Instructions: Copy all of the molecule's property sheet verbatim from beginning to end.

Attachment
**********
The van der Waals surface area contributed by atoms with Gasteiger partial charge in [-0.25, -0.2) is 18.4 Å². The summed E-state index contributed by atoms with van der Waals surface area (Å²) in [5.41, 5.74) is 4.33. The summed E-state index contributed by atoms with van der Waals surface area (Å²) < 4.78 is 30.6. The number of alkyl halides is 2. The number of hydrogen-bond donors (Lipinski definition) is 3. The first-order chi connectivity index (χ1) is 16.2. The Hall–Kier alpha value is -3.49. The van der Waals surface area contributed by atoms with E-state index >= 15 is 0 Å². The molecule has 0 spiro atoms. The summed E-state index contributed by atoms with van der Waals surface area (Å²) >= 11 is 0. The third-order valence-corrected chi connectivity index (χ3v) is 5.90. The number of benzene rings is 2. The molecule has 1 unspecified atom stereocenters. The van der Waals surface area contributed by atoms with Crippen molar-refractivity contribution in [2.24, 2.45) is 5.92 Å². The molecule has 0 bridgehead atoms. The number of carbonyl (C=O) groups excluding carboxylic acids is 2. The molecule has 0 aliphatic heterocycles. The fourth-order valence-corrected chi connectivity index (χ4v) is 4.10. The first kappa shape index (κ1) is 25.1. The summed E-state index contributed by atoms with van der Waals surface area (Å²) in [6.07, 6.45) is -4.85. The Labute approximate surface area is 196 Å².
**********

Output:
The van der Waals surface area contributed by atoms with Gasteiger partial charge in [-0.25, -0.2) is 18.4 Å². The summed E-state index contributed by atoms with van der Waals surface area (Å²) in [5.41, 5.74) is 4.33. The summed E-state index contributed by atoms with van der Waals surface area (Å²) < 4.78 is 30.6. The number of alkyl halides is 2. The number of hydrogen-bond donors (Lipinski definition) is 3. The first-order chi connectivity index (χ1) is 16.2. The Hall–Kier alpha value is -3.49. The van der Waals surface area contributed by atoms with E-state index >= 15 is 0 Å². The molecule has 0 spiro atoms. The summed E-state index contributed by atoms with van der Waals surface area (Å²) >= 11 is 0. The third-order valence-corrected chi connectivity index (χ3v) is 5.90. The number of benzene rings is 2. The molecule has 1 unspecified atom stereocenters. The van der Waals surface area contributed by atoms with Crippen molar-refractivity contribution in [2.24, 2.45) is 5.92 Å². The molecule has 0 bridgehead atoms. The number of carbonyl (C=O) groups excluding carboxylic acids is 2. The molecule has 0 aliphatic heterocycles. The fourth-order valence-corrected chi connectivity index (χ4v) is 4.10. The first kappa shape index (κ1) is 25.1. The summed E-state index contributed by atoms with van der Waals surface area (Å²) in [6.07, 6.45) is -4.85. The Labute approximate surface area is 196 Å².